Featured Story, Street Legends

The Debate

AFA 166100The issue of Fat Cat being a snitch has been hotly debated with both detractors and supporters making their cases for or against. Based on the facts, such as reputable newspapers like The New York Times reporting that he was cooperating, it seems there is no question of his culpability.

But there is no evidence that Fat Cat ever testified at anyone’s trial. And the true definition of a rat is someone that gets on the stand and points fingers at his comrades. In prison they talk about paperwork, and by that they mean transcripts from court. Actual documentation.

The newspaper can print anything, and be used as a government propaganda tool, but paperwork from the court can’t lie. But if Cat is not a snitch, how can the fact that he was in the federal Witsec Program from 1990 to 2006 be explained? In the streets during those times, dudes knew where Pappy was at, they knew were Prince was at, they knew were Preme was at, but no one knew where Cat was.

Prisoners in the federal Witsec Program have their locations closely guarded. The information isn’t available to the public. In purely black and white terms that is a big strike against the Cat. But things in life are hardly black and white.

“People like to think of the world in terms of black and white, but most things and answers reside in a broad grey area and Cat’s story is no different.” Curtis Scoon said. “What I know is in 21 years not one piece of paperwork has surfaced with his name on it. No one can say he testified in court and he’s still in prison. There are people walking the streets because Cat did not tell on them and no one can say they’re in prison because of him.”

This could all be true, but it’s also evident that Cat played ball with the feds. Maybe he thought he could outsmart them or trick them, only tell them what he wanted. Who knows? He was probably very selective in what he said to them, and if he only told on himself then what is the crime? But in convict and street terms, everything is black and white, there are no grey areas, you don’t talk to the police period.

A litany of street legends who are rats have been glorified in movies, magazines and documentaries including Rayful Edmond, Alberto “Alpo” Martinez, Frank Lucas and Leroy “Nicky” Barnes. The street magazine F.E.D.S. has made their mark profiling and interviewing snitches, giving them a forum for their stories.

Just as Don Diva magazine has become a forum for the dudes who didn’t snitch. It’s all urban crime lore, just from a different perspective. To the public, it’s all entertainment. But to the dudes doing life in the pen there’s a big difference. In prison and the streets the ideals of death before dishonor and omerta are cherished.

Still Hollywood loves a snitch who tells it all, just look at Mafia turncoats like Henry Hill and Sammy the Bull, who sold their stories of betrayal and larceny for big money. In Hollywood it doesn’t matter if you are a snitch. Only the story matters. The fact remains that Fat Cat is a legend no matter how much his detractors hate it and for whatever reasons.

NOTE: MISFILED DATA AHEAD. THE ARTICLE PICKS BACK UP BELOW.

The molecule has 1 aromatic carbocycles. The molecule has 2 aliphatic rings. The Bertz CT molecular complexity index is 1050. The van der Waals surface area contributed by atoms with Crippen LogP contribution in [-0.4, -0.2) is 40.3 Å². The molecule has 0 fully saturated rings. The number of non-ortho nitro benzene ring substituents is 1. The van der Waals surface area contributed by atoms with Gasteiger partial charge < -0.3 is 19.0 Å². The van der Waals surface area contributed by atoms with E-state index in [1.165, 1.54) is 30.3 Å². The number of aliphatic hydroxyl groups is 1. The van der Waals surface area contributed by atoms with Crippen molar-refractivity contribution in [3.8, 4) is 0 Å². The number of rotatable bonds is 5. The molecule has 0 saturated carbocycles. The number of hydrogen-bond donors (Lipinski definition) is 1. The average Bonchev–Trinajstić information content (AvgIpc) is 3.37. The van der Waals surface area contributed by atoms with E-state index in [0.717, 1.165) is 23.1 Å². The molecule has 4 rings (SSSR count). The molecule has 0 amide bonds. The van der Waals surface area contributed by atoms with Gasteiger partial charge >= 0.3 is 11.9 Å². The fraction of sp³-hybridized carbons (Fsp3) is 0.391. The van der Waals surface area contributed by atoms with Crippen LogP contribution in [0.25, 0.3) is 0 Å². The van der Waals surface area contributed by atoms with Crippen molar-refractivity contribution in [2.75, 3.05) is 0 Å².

“Lorenzo ‘Fat Cat’ Nichols is a gangster in the true sense of the word before anything else,” Curtis Scoon said. To this day, dudes from Cat’s crew are loyal to him. Luc Spoon has managed to hold down the name the best he could. The snitch factor has plagued him and other Cat supporters for years, but they’ve gone through great lengths to clear it up. Luc Spoon turned to the person that the streets, prosecutors and even 50 Cent said Cat snitched on, Pappy Mason. From phone conversations to countless letters he questioned Pap. Pap denied that Cat ever told on him.

“Quote me on this, Cat told me he told on nobody, Pappy told me ‘Cat didn’t testify, nor was he in any of his paperwork.’ Any real nigga from that era knows ain’t nothing come back to haunt them. What rat you know that’s never coming home.” Luc Spoon said. Maybe a rat that pissed the feds off. But still Luc Spoon has a point, even Sammy the Bull with his 19 admitted murders got out after five years and Cat is still in and most likely never coming home.

To understand the paperwork concept in prison you have to understand how indictments and convictions come about. Before someone is indicted the feds have grand juries. At these grand juries prosecutors lay out their cases against individuals they are targeting and their accomplices. Co-conspirators, police and witnesses testify to the grand jury by answering the prosecutor’s leading questions about the targets criminal behavior.

All proceedings are recorded by a court reporter and the transcript made is used as support to get the indictment. Most of these grand jury sessions are secret, closed and not open to the public. The records are usually sealed. But when the targeted individual goes to trail he can get the grand jury statements and transcripts in his discovery materials.

That is the first time when a defendant knows who is really snitching on them. The paperwork is the proof. In prison, paperwork proves someone is hot or a snitch. Without the proof, there’s always a question mark. Without the proof, you can’t put it out there. You can think what you want, but to broadcast it you need proof. That’s how it works on the inside.

This is an excerpt from The Dope Game Misadventures of Fat Cat & Pappy Mason. Order it here or from www.amazon.com